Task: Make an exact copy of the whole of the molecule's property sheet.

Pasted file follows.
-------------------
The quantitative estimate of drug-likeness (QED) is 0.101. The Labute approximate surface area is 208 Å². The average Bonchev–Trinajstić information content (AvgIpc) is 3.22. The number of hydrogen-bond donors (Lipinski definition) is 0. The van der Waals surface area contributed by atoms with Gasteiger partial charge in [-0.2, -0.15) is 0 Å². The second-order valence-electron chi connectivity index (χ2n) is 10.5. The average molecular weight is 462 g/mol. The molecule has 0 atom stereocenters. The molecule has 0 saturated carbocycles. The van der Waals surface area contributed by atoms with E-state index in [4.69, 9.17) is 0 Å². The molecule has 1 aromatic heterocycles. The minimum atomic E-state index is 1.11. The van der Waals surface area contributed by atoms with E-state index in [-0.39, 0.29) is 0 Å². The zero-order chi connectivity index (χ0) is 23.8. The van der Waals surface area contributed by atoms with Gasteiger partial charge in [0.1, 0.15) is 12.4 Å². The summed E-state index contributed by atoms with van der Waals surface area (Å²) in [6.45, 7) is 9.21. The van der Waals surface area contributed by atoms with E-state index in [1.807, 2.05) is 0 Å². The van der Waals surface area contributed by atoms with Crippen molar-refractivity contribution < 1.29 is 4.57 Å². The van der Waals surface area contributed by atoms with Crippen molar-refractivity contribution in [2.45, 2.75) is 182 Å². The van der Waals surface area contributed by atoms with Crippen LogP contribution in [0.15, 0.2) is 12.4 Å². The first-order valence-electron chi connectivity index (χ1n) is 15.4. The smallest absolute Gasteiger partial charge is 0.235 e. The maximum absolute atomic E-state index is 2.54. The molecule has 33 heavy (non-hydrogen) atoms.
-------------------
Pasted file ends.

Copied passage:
The quantitative estimate of drug-likeness (QED) is 0.101. The Labute approximate surface area is 208 Å². The average Bonchev–Trinajstić information content (AvgIpc) is 3.22. The number of hydrogen-bond donors (Lipinski definition) is 0. The van der Waals surface area contributed by atoms with Gasteiger partial charge in [-0.2, -0.15) is 0 Å². The second-order valence-electron chi connectivity index (χ2n) is 10.5. The average molecular weight is 462 g/mol. The molecule has 0 atom stereocenters. The molecule has 0 saturated carbocycles. The van der Waals surface area contributed by atoms with E-state index in [4.69, 9.17) is 0 Å². The molecule has 1 aromatic heterocycles. The minimum atomic E-state index is 1.11. The van der Waals surface area contributed by atoms with E-state index in [-0.39, 0.29) is 0 Å². The zero-order chi connectivity index (χ0) is 23.8. The van der Waals surface area contributed by atoms with Gasteiger partial charge in [0.1, 0.15) is 12.4 Å². The summed E-state index contributed by atoms with van der Waals surface area (Å²) in [6.45, 7) is 9.21. The van der Waals surface area contributed by atoms with E-state index in [1.807, 2.05) is 0 Å². The van der Waals surface area contributed by atoms with Crippen molar-refractivity contribution < 1.29 is 4.57 Å². The van der Waals surface area contributed by atoms with Crippen molar-refractivity contribution in [2.45, 2.75) is 182 Å². The van der Waals surface area contributed by atoms with Crippen LogP contribution in [0.15, 0.2) is 12.4 Å². The first-order valence-electron chi connectivity index (χ1n) is 15.4. The smallest absolute Gasteiger partial charge is 0.235 e. The maximum absolute atomic E-state index is 2.54. The molecule has 33 heavy (non-hydrogen) atoms.